Being a travel writer, you might expect that I’d be an aficionado of efficient packing, able to cram enough gear for a trek to Mt. Everest in a bag no bigger than a lunchbox. “Just the essentials,” you might suppose — a camera, a spare pair of socks, and a handful of breath mints to stave off Donner party hunger pains and simple chronic halitosis.
In fact, over the years, I’ve become what you might call a “disaster packer.” My suitcase overflows with obscure items meant to slap a Band-Aid (metaphorically and otherwise) on any problem, however improbable, that I might encounter on the road.
Here are a few examples.
A nose hair trimmer
There, I’ve said it. I’m beyond embarrassment, ever since my suitcase began spontaneously buzzing at a most inconvenient moment. I wasn’t sure which was worse — confessing that it was a personal grooming device, or letting my sniggering companions assume it was, shall we say, a very personal “massager.” I opted for the latter.
Various ointments for bug bites, rashes, and wounds
I wish I could claim the Neosporin came in handy when I was bitten by a koala in an Australian zoo. This actually happened to a friend of mine. Sad to say, my own injuries have been far more mundane.
Once, I nearly sliced off my fingertip with a razor when rifling through my toiletry kit. “Worse things have happened at sea,” a hotel employee observed with typical British stoicism, glancing nonchalantly at a blood-splattered marble bathroom that looked like a crime scene. (“It’s only a flesh wound,” as Monty Python’s limbless knight might have observed.)
Then there was the time I gashed my knee open simply stepping off a curb in Tenerife (though, to be fair, it was a particularly menacing curb). Clearly, I’m a danger to myself and should never be without the most basic medical supplies — and, quite possibly, a copy of Grey’s Anatomy.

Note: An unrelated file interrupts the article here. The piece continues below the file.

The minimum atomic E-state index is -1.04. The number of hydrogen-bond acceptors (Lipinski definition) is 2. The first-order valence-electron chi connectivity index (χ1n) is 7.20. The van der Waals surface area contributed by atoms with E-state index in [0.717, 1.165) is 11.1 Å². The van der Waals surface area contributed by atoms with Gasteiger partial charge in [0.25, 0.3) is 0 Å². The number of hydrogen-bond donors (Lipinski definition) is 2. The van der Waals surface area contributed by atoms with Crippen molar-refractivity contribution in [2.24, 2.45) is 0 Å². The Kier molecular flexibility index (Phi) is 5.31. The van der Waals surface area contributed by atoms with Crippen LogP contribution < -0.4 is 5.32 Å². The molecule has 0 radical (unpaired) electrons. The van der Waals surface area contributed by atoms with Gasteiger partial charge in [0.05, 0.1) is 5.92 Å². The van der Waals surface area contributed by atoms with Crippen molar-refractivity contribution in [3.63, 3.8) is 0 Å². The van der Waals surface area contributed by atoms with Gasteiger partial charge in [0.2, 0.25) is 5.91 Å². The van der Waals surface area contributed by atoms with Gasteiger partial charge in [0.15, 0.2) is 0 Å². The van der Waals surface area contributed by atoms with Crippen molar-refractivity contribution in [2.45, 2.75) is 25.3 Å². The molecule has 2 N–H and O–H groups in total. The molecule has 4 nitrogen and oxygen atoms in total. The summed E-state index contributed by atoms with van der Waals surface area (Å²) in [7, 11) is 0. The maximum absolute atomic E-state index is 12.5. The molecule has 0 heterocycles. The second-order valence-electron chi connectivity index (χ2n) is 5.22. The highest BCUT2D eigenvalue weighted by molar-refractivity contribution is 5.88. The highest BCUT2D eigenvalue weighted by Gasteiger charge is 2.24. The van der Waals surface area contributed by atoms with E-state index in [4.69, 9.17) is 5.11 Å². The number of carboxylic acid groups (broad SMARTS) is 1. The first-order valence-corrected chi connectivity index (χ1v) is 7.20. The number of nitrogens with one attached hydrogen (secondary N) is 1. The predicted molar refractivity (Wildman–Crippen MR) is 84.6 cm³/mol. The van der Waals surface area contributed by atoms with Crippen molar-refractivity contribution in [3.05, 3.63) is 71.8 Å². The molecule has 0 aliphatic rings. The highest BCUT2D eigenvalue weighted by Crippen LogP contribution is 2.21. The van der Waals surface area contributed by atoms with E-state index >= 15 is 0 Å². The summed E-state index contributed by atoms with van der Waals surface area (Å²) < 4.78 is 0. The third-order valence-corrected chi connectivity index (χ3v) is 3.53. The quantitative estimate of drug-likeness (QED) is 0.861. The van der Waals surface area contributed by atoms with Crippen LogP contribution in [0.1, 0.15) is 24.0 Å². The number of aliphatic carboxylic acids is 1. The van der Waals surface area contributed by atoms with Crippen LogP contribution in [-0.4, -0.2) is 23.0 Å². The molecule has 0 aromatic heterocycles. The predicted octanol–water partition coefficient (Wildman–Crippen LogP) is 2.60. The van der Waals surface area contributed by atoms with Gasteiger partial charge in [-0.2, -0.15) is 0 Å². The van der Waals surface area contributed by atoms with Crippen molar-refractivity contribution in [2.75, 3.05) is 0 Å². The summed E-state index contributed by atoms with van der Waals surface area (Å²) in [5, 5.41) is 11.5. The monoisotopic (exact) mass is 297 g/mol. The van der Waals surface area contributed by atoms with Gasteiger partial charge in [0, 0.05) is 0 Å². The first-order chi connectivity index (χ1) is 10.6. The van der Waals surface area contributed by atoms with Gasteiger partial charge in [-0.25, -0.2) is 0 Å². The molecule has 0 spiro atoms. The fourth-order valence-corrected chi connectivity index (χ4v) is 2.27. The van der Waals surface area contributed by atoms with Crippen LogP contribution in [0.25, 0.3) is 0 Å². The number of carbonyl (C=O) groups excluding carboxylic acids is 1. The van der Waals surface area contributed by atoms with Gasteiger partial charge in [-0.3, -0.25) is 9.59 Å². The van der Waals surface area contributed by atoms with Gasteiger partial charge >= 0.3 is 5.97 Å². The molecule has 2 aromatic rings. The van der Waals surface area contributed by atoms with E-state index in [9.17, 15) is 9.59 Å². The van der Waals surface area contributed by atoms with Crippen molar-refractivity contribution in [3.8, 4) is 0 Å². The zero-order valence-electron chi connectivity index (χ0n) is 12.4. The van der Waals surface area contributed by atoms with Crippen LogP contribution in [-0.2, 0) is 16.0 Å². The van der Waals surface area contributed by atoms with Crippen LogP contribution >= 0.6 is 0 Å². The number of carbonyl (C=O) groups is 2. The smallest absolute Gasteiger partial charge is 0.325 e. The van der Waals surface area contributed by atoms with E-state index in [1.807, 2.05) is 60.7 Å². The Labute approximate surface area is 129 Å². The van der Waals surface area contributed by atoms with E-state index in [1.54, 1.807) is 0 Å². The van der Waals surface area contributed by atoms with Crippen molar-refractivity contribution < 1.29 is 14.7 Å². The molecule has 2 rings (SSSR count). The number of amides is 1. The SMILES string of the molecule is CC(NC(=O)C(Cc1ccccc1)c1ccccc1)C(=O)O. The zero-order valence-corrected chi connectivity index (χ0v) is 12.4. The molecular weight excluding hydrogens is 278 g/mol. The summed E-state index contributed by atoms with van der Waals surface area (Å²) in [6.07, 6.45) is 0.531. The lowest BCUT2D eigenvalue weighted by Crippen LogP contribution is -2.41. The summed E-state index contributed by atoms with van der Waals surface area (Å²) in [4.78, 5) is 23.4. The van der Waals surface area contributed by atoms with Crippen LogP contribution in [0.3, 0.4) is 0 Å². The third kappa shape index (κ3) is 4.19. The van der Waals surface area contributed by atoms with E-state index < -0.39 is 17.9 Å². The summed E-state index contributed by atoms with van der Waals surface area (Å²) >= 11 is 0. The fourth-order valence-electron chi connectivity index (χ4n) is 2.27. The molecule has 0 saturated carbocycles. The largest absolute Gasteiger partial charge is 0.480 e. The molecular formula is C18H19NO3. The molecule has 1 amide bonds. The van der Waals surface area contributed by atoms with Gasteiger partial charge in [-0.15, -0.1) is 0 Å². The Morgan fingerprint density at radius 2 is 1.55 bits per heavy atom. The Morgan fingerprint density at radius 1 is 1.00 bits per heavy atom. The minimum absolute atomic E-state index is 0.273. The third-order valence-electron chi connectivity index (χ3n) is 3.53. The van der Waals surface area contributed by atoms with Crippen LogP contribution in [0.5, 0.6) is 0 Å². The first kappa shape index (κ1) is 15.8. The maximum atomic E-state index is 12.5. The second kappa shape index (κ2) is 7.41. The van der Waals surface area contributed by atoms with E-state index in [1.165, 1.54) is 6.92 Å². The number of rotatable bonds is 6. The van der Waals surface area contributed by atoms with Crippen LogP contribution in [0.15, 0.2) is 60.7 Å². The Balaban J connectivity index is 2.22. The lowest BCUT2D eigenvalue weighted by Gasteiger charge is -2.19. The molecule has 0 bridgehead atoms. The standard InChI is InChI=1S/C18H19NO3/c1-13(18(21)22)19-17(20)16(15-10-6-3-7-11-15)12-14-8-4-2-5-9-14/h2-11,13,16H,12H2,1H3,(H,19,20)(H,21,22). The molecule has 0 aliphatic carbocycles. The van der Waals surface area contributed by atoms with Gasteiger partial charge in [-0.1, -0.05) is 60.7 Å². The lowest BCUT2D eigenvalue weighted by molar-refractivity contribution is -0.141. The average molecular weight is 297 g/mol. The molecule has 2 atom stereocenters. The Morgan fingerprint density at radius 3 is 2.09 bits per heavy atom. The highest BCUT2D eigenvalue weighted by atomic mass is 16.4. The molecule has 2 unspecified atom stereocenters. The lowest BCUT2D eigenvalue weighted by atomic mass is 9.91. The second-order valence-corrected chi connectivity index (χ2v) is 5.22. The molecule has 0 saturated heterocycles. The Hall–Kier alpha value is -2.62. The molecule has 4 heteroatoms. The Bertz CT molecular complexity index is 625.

Shampoo, conditioner, and soap
After staying in one hotel that offered a single, tiny sachet of “hair and body shampoo” that wasn’t even sufficient to bathe a hamster, I’ve brought the salon and soap with me.
Silicone ear plugs
Airplanes. Screaming babies. Need I say more?
My allergies can kick up at the most inconvenient moments, and for me, there’s nothing better than non-drowsy Sudafed to plug the nasal faucet.
In Ibiza last October, I rocked up to a pharmacy feeling like death on a cracker and tried, in my non-existent Spanish, to describe what I wanted. “You know, that stuff they put in methamphetamine? Don’t you ever watch Breaking Bad?” didn’t seem like the proper approach. Although, come to think of it, if that was going to work anywhere, it probably would’ve been in the party capital of the world.
Yep, two. If you’ve ever dropped your toothbrush in a hotel toilet a million miles from the nearest drug store, you’ll understand.
Two pairs of sunglasses
See toothbrush explanation above. Yes, the toilet seems to wield an odd magnetic attraction for my most intimate accessories.
I also broke a pair once on a train to Edinburgh, where I arrived in November to blazing sun (yep) and temperatures upwards of 70 degrees Fahrenheit. I combed the stores in search of shades to no avail, garnering odd looks from friendly shopkeepers. “You might try again in March,” they suggested helpfully. “The sun sometimes comes out again then.”
I might be headed to the Arctic Circle on an ice-breaker, but by golly, you never know where you might find a heated swimming pool or hot tub.
Admittedly, I envy those folks who require nothing more than a gym bag for an around-the-world cruise. I have the greatest admiration for my friend Stephen, who is so devoted to pairing down his travel kit that he actually takes a toothbrush (just the one) with the handle broken off, to cut down on space. This is a man who can pack for a month in his back pocket.
Unfortunately for me, I think I’m wedded now to the “kitchen sink” approach. But, if you find yourself in the frozen Himalayas in need of toothbrush or a nose hair trimmer, I’m the girl you’ll hope to find in the next tent.
London-based travel writer Amy Laughinghouse has attempted to overcome her fears (and sometimes, basic common sense) through her adventures in 30 countries around the world. From paragliding in the Swiss Alps to walking with lions in Mauritius, she dishes on the perks and perils of globetrotting.